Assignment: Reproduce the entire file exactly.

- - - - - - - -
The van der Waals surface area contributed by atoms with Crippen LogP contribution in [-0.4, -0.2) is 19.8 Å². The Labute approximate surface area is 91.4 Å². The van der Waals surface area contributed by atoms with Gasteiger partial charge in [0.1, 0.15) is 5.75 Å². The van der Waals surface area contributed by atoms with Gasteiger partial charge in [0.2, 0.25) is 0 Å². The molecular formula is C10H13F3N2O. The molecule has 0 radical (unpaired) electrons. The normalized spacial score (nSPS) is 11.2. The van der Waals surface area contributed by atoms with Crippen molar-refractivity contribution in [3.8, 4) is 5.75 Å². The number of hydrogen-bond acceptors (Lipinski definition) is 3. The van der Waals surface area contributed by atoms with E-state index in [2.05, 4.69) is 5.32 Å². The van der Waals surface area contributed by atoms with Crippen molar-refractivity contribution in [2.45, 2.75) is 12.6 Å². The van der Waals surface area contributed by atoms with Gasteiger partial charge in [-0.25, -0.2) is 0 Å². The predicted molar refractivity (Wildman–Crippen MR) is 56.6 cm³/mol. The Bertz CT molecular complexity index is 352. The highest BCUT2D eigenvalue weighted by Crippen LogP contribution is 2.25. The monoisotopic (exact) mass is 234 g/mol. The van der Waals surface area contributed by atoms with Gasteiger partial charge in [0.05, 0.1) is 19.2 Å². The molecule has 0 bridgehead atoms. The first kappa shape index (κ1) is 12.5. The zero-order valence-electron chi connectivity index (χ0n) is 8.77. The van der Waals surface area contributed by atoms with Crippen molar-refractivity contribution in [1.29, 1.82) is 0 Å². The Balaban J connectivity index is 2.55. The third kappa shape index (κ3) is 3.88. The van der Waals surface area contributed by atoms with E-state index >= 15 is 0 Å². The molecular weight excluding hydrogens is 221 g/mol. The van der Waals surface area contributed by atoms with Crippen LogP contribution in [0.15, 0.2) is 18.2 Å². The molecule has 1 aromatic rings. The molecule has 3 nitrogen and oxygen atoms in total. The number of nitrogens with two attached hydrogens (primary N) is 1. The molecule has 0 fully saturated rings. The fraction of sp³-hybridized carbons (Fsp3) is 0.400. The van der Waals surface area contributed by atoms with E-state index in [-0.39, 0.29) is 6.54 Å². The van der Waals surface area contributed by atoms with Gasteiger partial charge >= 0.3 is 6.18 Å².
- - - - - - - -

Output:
The van der Waals surface area contributed by atoms with Crippen LogP contribution in [-0.4, -0.2) is 19.8 Å². The Labute approximate surface area is 91.4 Å². The van der Waals surface area contributed by atoms with Gasteiger partial charge in [0.1, 0.15) is 5.75 Å². The van der Waals surface area contributed by atoms with Gasteiger partial charge in [0.2, 0.25) is 0 Å². The molecular formula is C10H13F3N2O. The molecule has 0 radical (unpaired) electrons. The normalized spacial score (nSPS) is 11.2. The van der Waals surface area contributed by atoms with Crippen molar-refractivity contribution in [3.8, 4) is 5.75 Å². The number of hydrogen-bond acceptors (Lipinski definition) is 3. The van der Waals surface area contributed by atoms with E-state index in [2.05, 4.69) is 5.32 Å². The van der Waals surface area contributed by atoms with Crippen molar-refractivity contribution in [2.45, 2.75) is 12.6 Å². The van der Waals surface area contributed by atoms with Gasteiger partial charge in [-0.25, -0.2) is 0 Å². The predicted molar refractivity (Wildman–Crippen MR) is 56.6 cm³/mol. The Bertz CT molecular complexity index is 352. The highest BCUT2D eigenvalue weighted by Crippen LogP contribution is 2.25. The monoisotopic (exact) mass is 234 g/mol. The van der Waals surface area contributed by atoms with Gasteiger partial charge in [0.05, 0.1) is 19.2 Å². The molecule has 0 bridgehead atoms. The first kappa shape index (κ1) is 12.5. The zero-order valence-electron chi connectivity index (χ0n) is 8.77. The van der Waals surface area contributed by atoms with Crippen molar-refractivity contribution in [1.29, 1.82) is 0 Å². The Balaban J connectivity index is 2.55. The third kappa shape index (κ3) is 3.88. The van der Waals surface area contributed by atoms with E-state index >= 15 is 0 Å². The molecular weight excluding hydrogens is 221 g/mol. The van der Waals surface area contributed by atoms with Crippen LogP contribution in [0.15, 0.2) is 18.2 Å². The molecule has 1 aromatic rings. The molecule has 3 nitrogen and oxygen atoms in total. The number of nitrogens with two attached hydrogens (primary N) is 1. The molecule has 0 fully saturated rings. The fraction of sp³-hybridized carbons (Fsp3) is 0.400. The van der Waals surface area contributed by atoms with E-state index in [-0.39, 0.29) is 6.54 Å². The van der Waals surface area contributed by atoms with Gasteiger partial charge >= 0.3 is 6.18 Å².